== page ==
This will fix the problems of converting from 1080 to 1024 lines, and will largely eliminate the problems with stretched pixels. If the image generated from a digital camera is 1920x1080, the simplest was to convert is to simply leave 64 pixels blank at each side of the image, so that camera pixels and projection pixels exactly correspond. However, in the case where you have a movie with the 2.35:1 aspect ratio then conceivably it is possible to project the movie with squarer pixels than if you had a 1920x1080 projector. This will work fine from an analogue source, but we are going to need a 2048x1080 camera if this is going to be any help for a digitally filmed project. (I wonder if Sony are working on such a camera).

Unsurprisingly, the article says that people viewing films projected using the new system find that films look a lot better than when projected using the older system

TI used the new prototype projectors two weeks ago in Hollywood to show side-by-side comparisons of its chips' output to film for about 400 cinematographers, directors, journos and others. Reactions were much warmer than for the original TI chips, which were
criticized in particular for their inability to handle subtle dark shades.

This time even cinematographers, who have been TI's most exacting critics in the past, were complimentary of side-by-side comparisons of clips from such films as "Road to Perdition" and "Harry Potter and the Chamber of Secrets."

"For the first time, they saw a 47-foot image at 12-foot-lamberts of brightness with more than 2K resolution," said one participant in the gatherings. "It's a real breakthrough. And the buzz was extraordinarily good. I was a little taken aback by the reaction, and I think TI was, too."

I think we are slowly getting there. This is an improvement. Digital and analogue projection are likely close to indistinguishable in a relatively small cinema, or if you are sitting a reasonable way back. On a big screen, though, you are still going to be able to see the difference.

The article talks about the films "exceeding 2K resolution". In filmmaking, when digital effects shots are made, the live action film is scanned into a computer, the image is modified digitally, and the digital image is converted back to film. There are two common resolutions at which scanning is done: so called "2K", in which 2048 horizontal pixels are scanned, and "4K", in which 4096 horizontal pixels are scanned. Most work is done using "2K", which is considered good enough for most purposes. However, images scanned at 2K and then converted back to film are not as good as the images that we started with. This is why for the very best quality work, 4K is used.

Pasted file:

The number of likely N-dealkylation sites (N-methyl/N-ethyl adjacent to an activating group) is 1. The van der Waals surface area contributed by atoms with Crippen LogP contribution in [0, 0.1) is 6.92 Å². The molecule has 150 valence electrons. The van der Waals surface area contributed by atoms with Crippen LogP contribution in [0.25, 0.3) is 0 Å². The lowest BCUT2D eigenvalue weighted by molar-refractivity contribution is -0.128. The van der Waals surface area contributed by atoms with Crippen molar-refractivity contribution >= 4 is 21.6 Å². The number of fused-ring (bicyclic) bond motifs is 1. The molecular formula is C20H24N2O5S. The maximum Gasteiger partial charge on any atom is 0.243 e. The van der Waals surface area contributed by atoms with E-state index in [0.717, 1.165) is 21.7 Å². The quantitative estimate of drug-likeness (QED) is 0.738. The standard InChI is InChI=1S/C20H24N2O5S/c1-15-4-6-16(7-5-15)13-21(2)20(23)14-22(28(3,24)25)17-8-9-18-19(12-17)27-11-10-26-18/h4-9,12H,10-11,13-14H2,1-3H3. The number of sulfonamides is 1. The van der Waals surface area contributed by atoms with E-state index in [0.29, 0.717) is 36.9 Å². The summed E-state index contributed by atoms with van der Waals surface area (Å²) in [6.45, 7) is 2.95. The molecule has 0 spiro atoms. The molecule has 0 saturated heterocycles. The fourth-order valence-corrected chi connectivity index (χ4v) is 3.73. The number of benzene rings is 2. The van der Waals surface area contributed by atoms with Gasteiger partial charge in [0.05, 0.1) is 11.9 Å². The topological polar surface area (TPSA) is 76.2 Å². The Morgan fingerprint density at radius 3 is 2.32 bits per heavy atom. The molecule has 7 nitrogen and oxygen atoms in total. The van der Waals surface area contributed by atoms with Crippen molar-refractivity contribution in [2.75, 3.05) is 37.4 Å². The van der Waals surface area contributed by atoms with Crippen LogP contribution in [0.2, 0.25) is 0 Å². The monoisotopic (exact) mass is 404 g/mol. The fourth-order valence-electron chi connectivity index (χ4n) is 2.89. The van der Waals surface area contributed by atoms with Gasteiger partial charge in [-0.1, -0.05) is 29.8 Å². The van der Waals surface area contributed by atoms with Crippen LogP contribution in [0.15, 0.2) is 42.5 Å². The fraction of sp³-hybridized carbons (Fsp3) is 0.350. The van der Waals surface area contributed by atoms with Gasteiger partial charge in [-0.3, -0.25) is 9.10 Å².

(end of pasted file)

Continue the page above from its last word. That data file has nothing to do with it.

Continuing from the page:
Personally, I do not want to see a format that is merely considered "good enough" become the standard for digital projection. A digital projection needs, as a minimum, to be as good as what can be done with 35mm film. For this reason, I do not want to see widespread digital cinemas until we have capabilities for 4K resolution in cinemas. At the moment, digital cameras cannot do 4K, and special effects houses can only generate very small amounts of effects to a 4K standard, but this is simply because these are the limits of technology at the moment. Moore's Law tells us that these will not be the limits of technology in a couple of years. And I think it is going to be worth the wait.

And if someone could sneak me in to one of those screenings of Finding Nemo, that would be great.

Update: We have a very bare bones report on the Finding Nemo screening here.